Posted by: Jack Henry | June 7, 2016

Editor’s Corner: Salt

Today I have some idioms for you related to salt. “Why,” you ask, “would you provide us with idioms and definitions related to salt?” “Well,” I might answer, “because I like salt.” I might also mention that a friend of mine sent me this link and I found it interesting and worth sharing. Thanks, Kat!

From The Free Dictionary:

· above the salt

Of or in a position of high standing, rank, regard, or repute. The term is derived from the social hierarchy of nobility in medieval times, in which salt, a precious commodity then, was set in the middle of the dining table. Those of high noble rank were seated "above the salt," that is, closer to the lord and lady of the house, while those in lower social standing were seated "below" it.

· covenant of salt

1. An agreement or union between two or more parties meant to be binding and long lasting. An allusion to such a covenant mentioned in the Bible (especially in II Chronicles 13:15), which is itself a reference to salt’s function as a preservative.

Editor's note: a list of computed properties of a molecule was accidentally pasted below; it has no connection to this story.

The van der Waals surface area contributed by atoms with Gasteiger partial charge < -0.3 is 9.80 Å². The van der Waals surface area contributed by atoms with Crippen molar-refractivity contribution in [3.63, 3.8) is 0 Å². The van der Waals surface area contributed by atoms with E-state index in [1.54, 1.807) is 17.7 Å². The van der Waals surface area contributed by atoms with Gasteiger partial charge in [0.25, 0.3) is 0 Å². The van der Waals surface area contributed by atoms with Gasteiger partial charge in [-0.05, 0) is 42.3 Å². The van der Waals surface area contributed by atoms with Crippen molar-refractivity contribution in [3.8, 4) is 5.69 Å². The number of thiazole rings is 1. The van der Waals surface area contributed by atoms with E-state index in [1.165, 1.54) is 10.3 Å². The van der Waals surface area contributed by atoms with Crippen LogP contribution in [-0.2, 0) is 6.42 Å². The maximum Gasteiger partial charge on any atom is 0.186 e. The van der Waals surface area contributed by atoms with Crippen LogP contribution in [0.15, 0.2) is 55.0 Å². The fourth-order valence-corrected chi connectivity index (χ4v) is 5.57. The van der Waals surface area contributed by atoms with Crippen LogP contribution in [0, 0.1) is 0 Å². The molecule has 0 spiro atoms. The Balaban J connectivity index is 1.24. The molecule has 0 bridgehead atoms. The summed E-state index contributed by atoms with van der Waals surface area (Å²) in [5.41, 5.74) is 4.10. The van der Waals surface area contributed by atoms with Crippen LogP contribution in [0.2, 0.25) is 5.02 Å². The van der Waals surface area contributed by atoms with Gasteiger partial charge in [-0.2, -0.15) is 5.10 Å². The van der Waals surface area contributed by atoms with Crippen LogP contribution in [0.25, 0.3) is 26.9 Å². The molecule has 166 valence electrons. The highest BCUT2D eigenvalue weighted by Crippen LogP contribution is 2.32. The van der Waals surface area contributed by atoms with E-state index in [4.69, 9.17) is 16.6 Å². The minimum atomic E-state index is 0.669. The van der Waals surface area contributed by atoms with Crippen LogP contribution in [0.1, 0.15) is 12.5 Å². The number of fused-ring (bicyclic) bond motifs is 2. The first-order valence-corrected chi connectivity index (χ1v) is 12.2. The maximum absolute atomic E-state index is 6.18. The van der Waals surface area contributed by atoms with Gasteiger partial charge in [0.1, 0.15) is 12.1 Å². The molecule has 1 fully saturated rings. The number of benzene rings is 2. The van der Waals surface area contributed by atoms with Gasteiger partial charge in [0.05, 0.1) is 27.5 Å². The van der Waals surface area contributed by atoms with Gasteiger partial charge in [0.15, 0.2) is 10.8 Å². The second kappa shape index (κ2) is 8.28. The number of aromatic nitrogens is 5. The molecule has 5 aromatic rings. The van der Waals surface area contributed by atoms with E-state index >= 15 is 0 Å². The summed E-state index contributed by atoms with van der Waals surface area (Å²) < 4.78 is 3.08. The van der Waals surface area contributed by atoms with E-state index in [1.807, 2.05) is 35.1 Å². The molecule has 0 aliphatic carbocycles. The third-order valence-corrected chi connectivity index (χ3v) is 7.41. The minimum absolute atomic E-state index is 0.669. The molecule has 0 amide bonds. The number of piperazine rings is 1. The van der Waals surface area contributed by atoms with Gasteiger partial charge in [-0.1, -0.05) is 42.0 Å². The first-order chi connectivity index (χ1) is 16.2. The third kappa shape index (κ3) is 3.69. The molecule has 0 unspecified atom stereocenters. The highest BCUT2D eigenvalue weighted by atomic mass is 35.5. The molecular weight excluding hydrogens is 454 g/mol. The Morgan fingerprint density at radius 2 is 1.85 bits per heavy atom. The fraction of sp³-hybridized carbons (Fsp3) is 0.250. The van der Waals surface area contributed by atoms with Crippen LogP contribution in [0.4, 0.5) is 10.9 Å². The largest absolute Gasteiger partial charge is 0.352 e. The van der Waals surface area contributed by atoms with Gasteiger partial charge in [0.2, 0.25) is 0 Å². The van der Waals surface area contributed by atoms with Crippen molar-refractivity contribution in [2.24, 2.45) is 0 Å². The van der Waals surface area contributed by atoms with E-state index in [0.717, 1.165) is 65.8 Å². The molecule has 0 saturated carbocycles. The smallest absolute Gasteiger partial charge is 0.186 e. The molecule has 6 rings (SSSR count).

2. A traditional ceremony of marriage, in which each person exchanges a pinch of salt into a single receptacle, symbolizing an eternal and binding union.

· pound salt

To engage in pointless, menial efforts or labor. Used as an imperative to express disdain, contempt, or dismissal. A variant of the more common expression "pound sand.”

· throw salt on someone’s game

To mess up someone’s plans.

Photo Contest

Today’s photo is from Tiffany Lumley. She and I both appreciate the organic bananas, but the misused apostrophes are not our favorites.

Kara Church

Technical Editor, Advisory

Symitar Documentation Services

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